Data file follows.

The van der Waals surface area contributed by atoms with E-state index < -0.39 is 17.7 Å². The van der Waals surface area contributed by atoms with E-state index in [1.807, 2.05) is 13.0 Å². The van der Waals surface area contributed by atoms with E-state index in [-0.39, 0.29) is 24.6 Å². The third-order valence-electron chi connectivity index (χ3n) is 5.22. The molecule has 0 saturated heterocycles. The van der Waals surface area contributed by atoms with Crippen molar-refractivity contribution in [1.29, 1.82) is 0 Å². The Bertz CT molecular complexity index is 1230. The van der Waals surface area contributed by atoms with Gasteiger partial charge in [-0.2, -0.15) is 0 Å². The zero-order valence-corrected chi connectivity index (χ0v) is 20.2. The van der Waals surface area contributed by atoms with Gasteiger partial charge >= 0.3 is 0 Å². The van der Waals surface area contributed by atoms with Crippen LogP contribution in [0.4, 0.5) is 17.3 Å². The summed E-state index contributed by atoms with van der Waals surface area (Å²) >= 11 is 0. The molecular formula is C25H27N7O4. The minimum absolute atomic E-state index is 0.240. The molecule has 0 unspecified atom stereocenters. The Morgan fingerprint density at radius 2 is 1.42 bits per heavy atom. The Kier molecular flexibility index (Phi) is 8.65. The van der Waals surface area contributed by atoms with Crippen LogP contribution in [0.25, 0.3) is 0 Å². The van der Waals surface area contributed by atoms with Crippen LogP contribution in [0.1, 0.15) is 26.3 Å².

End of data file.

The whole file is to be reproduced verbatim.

The van der Waals surface area contributed by atoms with E-state index < -0.39 is 17.7 Å². The van der Waals surface area contributed by atoms with E-state index in [1.807, 2.05) is 13.0 Å². The van der Waals surface area contributed by atoms with E-state index in [-0.39, 0.29) is 24.6 Å². The third-order valence-electron chi connectivity index (χ3n) is 5.22. The molecule has 0 saturated heterocycles. The van der Waals surface area contributed by atoms with Crippen molar-refractivity contribution in [1.29, 1.82) is 0 Å². The Bertz CT molecular complexity index is 1230. The van der Waals surface area contributed by atoms with Gasteiger partial charge in [-0.2, -0.15) is 0 Å². The zero-order valence-corrected chi connectivity index (χ0v) is 20.2. The van der Waals surface area contributed by atoms with Gasteiger partial charge >= 0.3 is 0 Å². The van der Waals surface area contributed by atoms with Crippen LogP contribution in [0.4, 0.5) is 17.3 Å². The summed E-state index contributed by atoms with van der Waals surface area (Å²) >= 11 is 0. The molecular formula is C25H27N7O4. The minimum absolute atomic E-state index is 0.240. The molecule has 0 unspecified atom stereocenters. The Morgan fingerprint density at radius 2 is 1.42 bits per heavy atom. The Kier molecular flexibility index (Phi) is 8.65. The van der Waals surface area contributed by atoms with Crippen LogP contribution in [0.25, 0.3) is 0 Å². The van der Waals surface area contributed by atoms with Crippen LogP contribution in [0.1, 0.15) is 26.3 Å².